Insight: Hero Doctors
'Outpatients', the cosmetic show about more than just the pretty faces
The medical mind behind the TV show 'Outpatients' is using aesthetic and cosmetic technology to give people who've suffered terribly the chance to not only heal their physical scars but also to change their lives
Aesthetic medicine might be viewed through a lens of vanity, but for some it proves to be restoring to the soul.
Dr Cathy Davies, the co-producer and medical mind behind Outpatients, now airing on Fox Life, has taken the restorative processes of aesthetic and cosmetic medicine to those who might have thought physical trauma to their skin, hair or features could never be fixed.
People such as Qaphela Gobodo, a youngster from Cape Town, who was disfigured after being set on fire by his schoolmates, envious of his rugby scholarship.
Or teenager Courtney Sparrow, who was mauled by lions as a child growing up on a Zimbabwe game farm.
Gobodo had restrictive burn scarring on his face and hands and lost much of his hair; Sparrow needed an eyebrow transplant.
Johannesburg-based Davies says the purpose of her medicine is to help people live better lives in spite of the cards dealt them, using technology that defies nature.
"I have been a doctor for 20 years, a GP working in aesthetic medicine, and I must say my focus was 90% on restoring hair and transplants in vain, balding men. But my passion is helping people recover from injuries and trauma. I've had to close the aesthetic side of my practice and dedicate my time to rehabilitation."
The show deals with everything from scarring to autism treatment and ground-breaking stem-cell therapy, as well as therapy for motor neuron disease, fixing pigmentation caused by skin lightening, and male-pattern baldness.
Whatever the specific need for the treatment, though, Davies seems to also transplant confidence.
"I always say that I love helping people who need help, as well as people who want to look better and feel better. There are so many good people out there, people who have brought patients for me to help. I met Qaphela on Instagram because of the show. I have received requests from all over Africa, and if I can't help, I refer them. All my colleagues in aesthetic medicine are doing pro bono work, and that gives me hope," she says.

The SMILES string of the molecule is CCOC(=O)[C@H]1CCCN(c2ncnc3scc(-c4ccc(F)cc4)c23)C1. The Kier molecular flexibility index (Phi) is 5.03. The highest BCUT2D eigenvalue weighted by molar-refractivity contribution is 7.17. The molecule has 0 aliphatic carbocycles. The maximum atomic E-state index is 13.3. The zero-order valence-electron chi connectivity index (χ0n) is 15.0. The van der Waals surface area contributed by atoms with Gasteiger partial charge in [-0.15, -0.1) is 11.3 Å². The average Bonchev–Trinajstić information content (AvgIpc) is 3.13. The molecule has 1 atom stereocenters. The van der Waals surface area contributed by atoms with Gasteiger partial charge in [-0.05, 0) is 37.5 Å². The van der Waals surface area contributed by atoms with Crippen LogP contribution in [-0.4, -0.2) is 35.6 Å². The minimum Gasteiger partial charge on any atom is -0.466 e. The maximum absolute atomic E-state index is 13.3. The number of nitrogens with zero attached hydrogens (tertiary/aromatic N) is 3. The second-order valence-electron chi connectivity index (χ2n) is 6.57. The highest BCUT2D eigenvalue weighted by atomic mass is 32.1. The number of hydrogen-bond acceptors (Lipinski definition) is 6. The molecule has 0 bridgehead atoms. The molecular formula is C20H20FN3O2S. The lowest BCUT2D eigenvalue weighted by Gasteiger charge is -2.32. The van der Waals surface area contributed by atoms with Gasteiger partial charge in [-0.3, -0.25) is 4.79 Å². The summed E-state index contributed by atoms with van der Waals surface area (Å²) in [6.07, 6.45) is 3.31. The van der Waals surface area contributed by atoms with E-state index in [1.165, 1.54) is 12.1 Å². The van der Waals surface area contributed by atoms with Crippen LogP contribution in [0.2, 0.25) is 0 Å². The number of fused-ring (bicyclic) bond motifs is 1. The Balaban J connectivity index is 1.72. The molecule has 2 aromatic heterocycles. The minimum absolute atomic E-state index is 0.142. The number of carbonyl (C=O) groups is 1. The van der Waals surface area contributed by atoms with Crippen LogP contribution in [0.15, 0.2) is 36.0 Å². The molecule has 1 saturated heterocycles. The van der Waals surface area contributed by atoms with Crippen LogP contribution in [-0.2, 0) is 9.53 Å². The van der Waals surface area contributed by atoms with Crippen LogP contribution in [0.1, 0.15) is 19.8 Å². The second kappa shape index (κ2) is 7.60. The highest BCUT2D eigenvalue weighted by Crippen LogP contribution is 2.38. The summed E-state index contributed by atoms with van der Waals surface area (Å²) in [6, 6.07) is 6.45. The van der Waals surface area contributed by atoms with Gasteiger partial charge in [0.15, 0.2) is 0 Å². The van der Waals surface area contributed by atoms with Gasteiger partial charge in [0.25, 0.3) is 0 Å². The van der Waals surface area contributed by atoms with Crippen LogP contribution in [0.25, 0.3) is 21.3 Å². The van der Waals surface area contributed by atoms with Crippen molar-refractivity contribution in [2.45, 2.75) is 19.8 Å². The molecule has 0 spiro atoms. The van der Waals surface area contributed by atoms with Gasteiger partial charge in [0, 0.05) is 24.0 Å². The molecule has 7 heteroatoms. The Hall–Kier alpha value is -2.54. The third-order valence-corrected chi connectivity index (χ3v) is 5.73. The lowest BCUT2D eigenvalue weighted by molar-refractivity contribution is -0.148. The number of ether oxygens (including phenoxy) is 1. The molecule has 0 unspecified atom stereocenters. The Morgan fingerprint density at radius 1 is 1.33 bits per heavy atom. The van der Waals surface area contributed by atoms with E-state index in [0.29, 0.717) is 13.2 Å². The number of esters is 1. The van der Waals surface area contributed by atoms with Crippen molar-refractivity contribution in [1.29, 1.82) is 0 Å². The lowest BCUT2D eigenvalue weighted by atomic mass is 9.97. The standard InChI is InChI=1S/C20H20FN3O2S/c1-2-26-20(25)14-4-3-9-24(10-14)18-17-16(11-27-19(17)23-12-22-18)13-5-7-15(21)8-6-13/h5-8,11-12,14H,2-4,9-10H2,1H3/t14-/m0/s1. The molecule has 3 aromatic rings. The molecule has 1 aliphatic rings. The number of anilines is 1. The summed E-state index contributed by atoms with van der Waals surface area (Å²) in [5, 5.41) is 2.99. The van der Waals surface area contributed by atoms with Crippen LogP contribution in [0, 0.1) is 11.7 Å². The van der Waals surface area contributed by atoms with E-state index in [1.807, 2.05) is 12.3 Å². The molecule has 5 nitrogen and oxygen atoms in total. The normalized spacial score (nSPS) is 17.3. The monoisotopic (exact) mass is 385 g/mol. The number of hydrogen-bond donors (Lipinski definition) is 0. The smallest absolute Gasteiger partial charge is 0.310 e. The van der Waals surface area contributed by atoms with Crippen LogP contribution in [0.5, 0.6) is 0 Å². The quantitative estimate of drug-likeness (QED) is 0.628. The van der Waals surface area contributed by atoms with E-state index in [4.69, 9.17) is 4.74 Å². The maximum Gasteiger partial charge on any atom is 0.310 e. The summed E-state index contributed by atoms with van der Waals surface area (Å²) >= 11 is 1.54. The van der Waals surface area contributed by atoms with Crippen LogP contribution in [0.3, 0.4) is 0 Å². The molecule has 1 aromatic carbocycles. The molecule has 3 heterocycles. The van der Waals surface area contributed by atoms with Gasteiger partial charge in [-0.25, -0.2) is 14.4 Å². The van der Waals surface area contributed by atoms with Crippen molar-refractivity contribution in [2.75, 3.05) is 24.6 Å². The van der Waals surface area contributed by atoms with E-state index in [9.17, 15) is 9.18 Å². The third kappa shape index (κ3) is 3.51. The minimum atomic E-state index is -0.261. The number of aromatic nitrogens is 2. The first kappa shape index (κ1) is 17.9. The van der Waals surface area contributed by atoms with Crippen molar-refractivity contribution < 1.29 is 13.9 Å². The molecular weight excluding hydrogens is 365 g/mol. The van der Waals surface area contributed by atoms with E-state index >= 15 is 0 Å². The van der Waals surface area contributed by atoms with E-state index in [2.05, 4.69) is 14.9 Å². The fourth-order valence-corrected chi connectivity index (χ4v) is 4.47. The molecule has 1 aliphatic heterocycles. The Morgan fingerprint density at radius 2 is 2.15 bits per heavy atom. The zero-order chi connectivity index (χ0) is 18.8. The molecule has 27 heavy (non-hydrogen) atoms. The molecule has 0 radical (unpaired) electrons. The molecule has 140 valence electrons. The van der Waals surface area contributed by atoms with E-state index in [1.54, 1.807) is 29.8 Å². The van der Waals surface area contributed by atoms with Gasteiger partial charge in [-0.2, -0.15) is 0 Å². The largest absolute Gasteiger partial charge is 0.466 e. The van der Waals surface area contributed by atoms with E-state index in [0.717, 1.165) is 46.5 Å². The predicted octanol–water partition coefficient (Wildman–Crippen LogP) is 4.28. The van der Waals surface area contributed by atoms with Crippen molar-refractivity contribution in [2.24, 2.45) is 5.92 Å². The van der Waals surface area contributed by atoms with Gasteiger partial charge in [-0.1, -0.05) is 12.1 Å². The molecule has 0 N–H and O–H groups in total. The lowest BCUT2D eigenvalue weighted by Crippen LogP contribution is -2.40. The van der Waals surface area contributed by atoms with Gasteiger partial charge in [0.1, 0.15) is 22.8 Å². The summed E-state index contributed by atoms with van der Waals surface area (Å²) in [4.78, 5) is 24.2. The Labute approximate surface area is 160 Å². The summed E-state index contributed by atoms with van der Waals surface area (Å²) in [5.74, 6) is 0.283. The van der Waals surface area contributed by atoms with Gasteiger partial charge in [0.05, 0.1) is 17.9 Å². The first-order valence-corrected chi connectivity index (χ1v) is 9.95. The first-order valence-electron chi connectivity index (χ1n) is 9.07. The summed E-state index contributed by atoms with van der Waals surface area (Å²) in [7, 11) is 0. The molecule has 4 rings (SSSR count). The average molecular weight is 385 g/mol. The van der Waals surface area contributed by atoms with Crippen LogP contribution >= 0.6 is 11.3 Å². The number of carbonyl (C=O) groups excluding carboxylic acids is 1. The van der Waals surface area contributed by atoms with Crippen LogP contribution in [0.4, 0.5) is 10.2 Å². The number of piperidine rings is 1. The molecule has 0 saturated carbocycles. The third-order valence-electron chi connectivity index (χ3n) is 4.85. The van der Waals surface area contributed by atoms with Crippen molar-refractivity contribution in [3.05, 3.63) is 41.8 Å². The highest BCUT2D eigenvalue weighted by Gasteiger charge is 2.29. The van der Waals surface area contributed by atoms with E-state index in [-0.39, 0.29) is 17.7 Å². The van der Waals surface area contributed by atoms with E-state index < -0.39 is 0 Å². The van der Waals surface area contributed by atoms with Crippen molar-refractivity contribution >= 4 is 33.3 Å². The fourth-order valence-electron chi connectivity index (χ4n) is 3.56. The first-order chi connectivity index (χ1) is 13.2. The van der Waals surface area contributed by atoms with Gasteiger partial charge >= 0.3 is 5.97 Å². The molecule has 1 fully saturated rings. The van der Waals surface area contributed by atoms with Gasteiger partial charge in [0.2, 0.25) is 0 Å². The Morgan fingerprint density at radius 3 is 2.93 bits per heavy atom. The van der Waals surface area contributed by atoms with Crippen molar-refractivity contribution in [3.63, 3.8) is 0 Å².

Davies, who admits to doing "bathroom procedures" on herself, says the technology around new regenerative methods - such as using the body's own cells for restoration, grafting fat to heal a wound, stem-cell therapy and more - is revolutionary. "We use blood for stimulating hair follicles, to stimulate skin and scar treatments. It is developing at a rapid pace."
While the narratives are touching, the show it is not a collection of sob stories. Nor is it frivolous. It highlights a revolutionary aspect of medical science.
Episodes feature a jockey who needed shoulder rehabilitation after he was trampled by his horse, a toddler who survived a petrol-bomb attack, and a cancer survivor being treated for hair loss. Though many of the procedures are cosmetic, the treatments also impact on another level. Davies says Gobodo not only came close to losing his life but also lost the scholarship that would have changed his family's fortunes.
"He saw the worst of humankind and survived. Imagine being doused with paraffin and set on fire. He was brave enough to run from one tap to another and save himself. Even though he lost his scholarship, he didn't want revenge. What happened to him didn't change him," she says.
Gobodo was so severely burnt that his ears barely remain and he has lost most of his hair. Davies suggested a permanent makeup artist to create the appearance of hair, and arranged pro bono mesotherapy, in which vitamins are injected into the skin, and carboxytherapy to reduce the thickness of the scars. Restoring flexibility to his skin may also improve his sporting ability.
And the young man has received another scholarship.
"I want to finish school, get an education and work on my rugby," he says. "It will help my mother, so she can stop working as a domestic worker and I can help to pay for my sister's school fees."
The show, meanwhile, is set to reach bigger audiences after Off the Fence, an international distributor, picked it up this month.
The show's producer, NV Studios CEO Damien Brown, says: "Having Outpatients distributed by a powerhouse international partner like Off The Fence is going to put it in front of millions of viewers around the world and show off the powerful work that Dr Cathy does."
• 'Outpatients' is on Fox Life (channel 126 on DStv and DStv Now App)